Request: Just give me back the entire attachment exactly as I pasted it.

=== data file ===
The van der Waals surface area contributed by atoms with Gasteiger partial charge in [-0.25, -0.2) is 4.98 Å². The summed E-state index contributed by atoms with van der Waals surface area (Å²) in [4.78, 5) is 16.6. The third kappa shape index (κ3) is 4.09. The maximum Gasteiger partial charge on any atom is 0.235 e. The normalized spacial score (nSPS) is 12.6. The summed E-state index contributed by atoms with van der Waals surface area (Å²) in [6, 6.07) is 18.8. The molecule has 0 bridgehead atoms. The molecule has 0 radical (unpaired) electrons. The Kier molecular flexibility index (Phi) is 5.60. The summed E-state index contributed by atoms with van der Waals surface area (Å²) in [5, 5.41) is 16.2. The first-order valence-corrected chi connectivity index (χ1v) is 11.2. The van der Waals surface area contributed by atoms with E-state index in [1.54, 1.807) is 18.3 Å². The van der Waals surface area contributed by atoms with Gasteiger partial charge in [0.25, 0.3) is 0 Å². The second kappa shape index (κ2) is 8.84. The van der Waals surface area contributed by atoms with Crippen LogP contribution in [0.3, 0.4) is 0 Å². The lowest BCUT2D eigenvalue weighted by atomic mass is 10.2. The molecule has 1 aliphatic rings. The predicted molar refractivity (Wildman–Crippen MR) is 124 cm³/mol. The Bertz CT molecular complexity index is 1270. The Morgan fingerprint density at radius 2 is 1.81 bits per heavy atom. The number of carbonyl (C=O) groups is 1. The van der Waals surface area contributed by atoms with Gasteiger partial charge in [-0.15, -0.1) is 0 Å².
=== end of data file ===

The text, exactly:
The van der Waals surface area contributed by atoms with Gasteiger partial charge in [-0.25, -0.2) is 4.98 Å². The summed E-state index contributed by atoms with van der Waals surface area (Å²) in [4.78, 5) is 16.6. The third kappa shape index (κ3) is 4.09. The maximum Gasteiger partial charge on any atom is 0.235 e. The normalized spacial score (nSPS) is 12.6. The summed E-state index contributed by atoms with van der Waals surface area (Å²) in [6, 6.07) is 18.8. The molecule has 0 bridgehead atoms. The molecule has 0 radical (unpaired) electrons. The Kier molecular flexibility index (Phi) is 5.60. The summed E-state index contributed by atoms with van der Waals surface area (Å²) in [5, 5.41) is 16.2. The first-order valence-corrected chi connectivity index (χ1v) is 11.2. The van der Waals surface area contributed by atoms with E-state index in [1.54, 1.807) is 18.3 Å². The van der Waals surface area contributed by atoms with Gasteiger partial charge in [0.25, 0.3) is 0 Å². The second kappa shape index (κ2) is 8.84. The van der Waals surface area contributed by atoms with Crippen LogP contribution in [0.3, 0.4) is 0 Å². The lowest BCUT2D eigenvalue weighted by atomic mass is 10.2. The molecule has 1 aliphatic rings. The predicted molar refractivity (Wildman–Crippen MR) is 124 cm³/mol. The Bertz CT molecular complexity index is 1270. The Morgan fingerprint density at radius 2 is 1.81 bits per heavy atom. The number of carbonyl (C=O) groups is 1. The van der Waals surface area contributed by atoms with Gasteiger partial charge in [-0.15, -0.1) is 0 Å².